Flexible despite the flight schedule: smart use of energy by Stuttgart Airport
Stuttgart Airport also wants to do its bit. A 78+ tonne Airbus A300 is just coming in to land in the evening twilight. The lights along the runway show it where it needs to go. The lights of the terminal buildings can be seen in the distance. Nothing works without energy here, and it has to be 100% reliable. In fact, the airport uses 50 gigawatt-hours a year, as much electricity as roughly 18,000 households in the region. In order to be equipped for the future with 100% renewable energy, the airport is already playing a pro-active role in the energy transition. It is part of C/sells, a SINTEG model region.
Tests are taking place on the airport site to see how electricity generation and consumption can be dovetailed more flexibly. The airport produces its own environmentally compatible electricity in a block-type thermal power station and photovoltaic installations. This could enable the airport to supply all its needs in future, and even to 'export' electricity – for example, when it doesn’t need much itself but there’s a big fair in the next town about to switch on its lights. And if the electricity it generates isn’t needed straight away, the energy can be converted into heat or cold and held in thermal energy storage units. To this end, major electricity consumers like air-conditioning and refrigeration systems are operated flexibly, enabling renewables to be used to provide the transport hub with a secure supply of electricity. 'We would particularly like to make use of existing technology and integrate it smartly into the electricity grid,' says Miriam Feil, who is responsible for strategic energy policy at Stuttgart Airport. 'For example, electric cars tend to stand around in our car parks for quite a long time. So we can be flexible about when they are charged.'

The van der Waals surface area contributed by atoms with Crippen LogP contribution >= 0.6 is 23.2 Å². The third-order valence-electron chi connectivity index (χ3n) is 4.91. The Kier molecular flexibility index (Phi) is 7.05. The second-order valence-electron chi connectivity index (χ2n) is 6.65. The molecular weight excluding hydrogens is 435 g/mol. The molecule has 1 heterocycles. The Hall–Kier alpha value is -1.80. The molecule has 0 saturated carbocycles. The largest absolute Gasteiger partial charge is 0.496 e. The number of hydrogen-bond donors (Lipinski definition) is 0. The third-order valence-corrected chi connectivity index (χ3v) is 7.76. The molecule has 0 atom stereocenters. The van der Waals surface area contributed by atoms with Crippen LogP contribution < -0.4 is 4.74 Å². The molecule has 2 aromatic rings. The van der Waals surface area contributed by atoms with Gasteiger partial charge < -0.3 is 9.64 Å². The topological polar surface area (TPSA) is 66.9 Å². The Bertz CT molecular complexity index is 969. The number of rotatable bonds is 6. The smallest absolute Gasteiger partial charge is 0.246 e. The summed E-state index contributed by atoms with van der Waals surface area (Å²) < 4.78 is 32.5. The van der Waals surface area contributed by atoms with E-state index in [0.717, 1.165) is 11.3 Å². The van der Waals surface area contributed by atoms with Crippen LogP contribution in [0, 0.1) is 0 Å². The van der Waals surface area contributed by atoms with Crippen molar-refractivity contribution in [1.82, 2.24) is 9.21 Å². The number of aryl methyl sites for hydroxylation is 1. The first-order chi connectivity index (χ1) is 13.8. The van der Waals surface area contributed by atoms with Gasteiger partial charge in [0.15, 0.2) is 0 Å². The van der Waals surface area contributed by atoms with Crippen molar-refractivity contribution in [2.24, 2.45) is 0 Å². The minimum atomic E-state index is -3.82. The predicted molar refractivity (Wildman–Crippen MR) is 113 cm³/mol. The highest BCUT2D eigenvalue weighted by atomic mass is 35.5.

Energy from the water boiler; paper from wind energy; electricity, heat and mine gas in the mixer
Papier- und Kartonfabrik Varel (PKV) is also taking part in SINTEG, participating in the enera showcase in the north-west of Lower Saxony. Experts here are testing a module which can make use of spikes in the generation of wind power in order to produce steam for paper manufacturing. Clean wind energy is an important element on the road to carbon neutrality.
STEAG, the energy company, is involved in the Designetz showcase, working on a better combination of electricity, heat and mine gas which can be used more flexibly and smartly. This combination is unique in Germany. To do this, STEAG is using the immersion heater principle to operate a boiler in which surplus electricity heats up water which can be converted into storable heat for district heating. Combining this with engines driven by mine gas makes it possible to respond at lightning speed to unforeseen fluctuations in the electricity grid, thus stabilising the grid without people feeling the cold in and around Saarbrücken and Völklingen.
In contrast, Berliner Wasserbetriebe is taking part in the WindNODE showcase, working on demand-side management and sewage works. The idea is that, as sewage works are major electricity consumers, it is particularly handy to integrate renewable energy into them. Berliner Wasserbetriebe, which already uses renewables to supply a lot of the energy it needs, can use analysed electricity consumption patterns to adapt its consumption to the wind and the sun.
A host of further ideas and projects to flexibilise industry can be found at www.sinteg.de/en.